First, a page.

The application layer is the seventh layer In the Open Systems Interconnection (OSI) communications model and it is the closest layer to the end user . The application layer allows application program to communicate effectively with other application programs in a network. Succinctly, it provides communication services to the various software applications.
These services include:
- Ensuring proper identification of communication partners;
- Authenticating either the message sender and/or receiver;
- Deciding whether sufficient network/communication resources exist;
- Synchronizing both communication protocols and data syntax rules;
- Ensuring a two-way agreement about error recovery procedures, data integrity and privacy.
Confidential information lies directly within an application thereby making it alluring for potential attackers who plan to reach their goals. This unpredictability makes application-layer attacks very challenging to defend. Moreover, several attacks that may be launched to threaten the integrity of information flow through an application. Some known threats are:
1. Web Attacks:
The internet presents an opportunity for exciting methods of sharing information on one hand, and a gateway for harmful misuse on the other hand. Securing the Web requires a fine balance between security and accessibility. One of the most prominent web application attacks is the execution of malicious active content. Users who download active content, such as the ActiveX controls and java applets that deliver dynamic content on websites, from untrusted sources can unknowingly open up backdoors to lethal attacks from viruses and worms on their systems.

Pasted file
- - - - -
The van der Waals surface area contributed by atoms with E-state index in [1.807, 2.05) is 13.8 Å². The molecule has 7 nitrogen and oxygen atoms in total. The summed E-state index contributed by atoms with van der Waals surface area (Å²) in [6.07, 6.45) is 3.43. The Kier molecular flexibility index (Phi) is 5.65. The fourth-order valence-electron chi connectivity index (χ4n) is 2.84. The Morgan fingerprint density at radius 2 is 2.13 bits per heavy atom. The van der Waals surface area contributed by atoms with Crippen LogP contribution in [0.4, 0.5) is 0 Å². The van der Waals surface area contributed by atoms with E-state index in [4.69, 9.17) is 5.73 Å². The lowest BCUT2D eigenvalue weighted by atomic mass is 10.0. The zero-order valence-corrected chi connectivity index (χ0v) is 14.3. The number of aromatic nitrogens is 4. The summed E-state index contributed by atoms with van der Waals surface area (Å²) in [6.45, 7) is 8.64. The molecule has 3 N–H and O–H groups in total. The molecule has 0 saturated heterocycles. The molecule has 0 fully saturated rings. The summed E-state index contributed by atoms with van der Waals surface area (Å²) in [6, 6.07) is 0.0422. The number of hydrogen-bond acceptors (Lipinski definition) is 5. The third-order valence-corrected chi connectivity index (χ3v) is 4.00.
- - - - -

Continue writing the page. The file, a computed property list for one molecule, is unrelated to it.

2. Email Attacks:
Insecure server connections, where “http://” is used rather than “https://”, send unencrypted information through the mail server and the computer. Similarly, the SMTP, POP and IMAP protocols all leave user names and passwords unencrypted and open to eavesdropping from intruders listening to information carried between a PC and the email provider’s computer.
3. Information Sniffing and Eavesdropping:
Many applications transmit network packets in plain text that can be easily sniffed for sensitive information. Very sophisticated password auditing tools have also been used to determine passwords for poorly protected systems after users experience a number of failed logins within a short time period.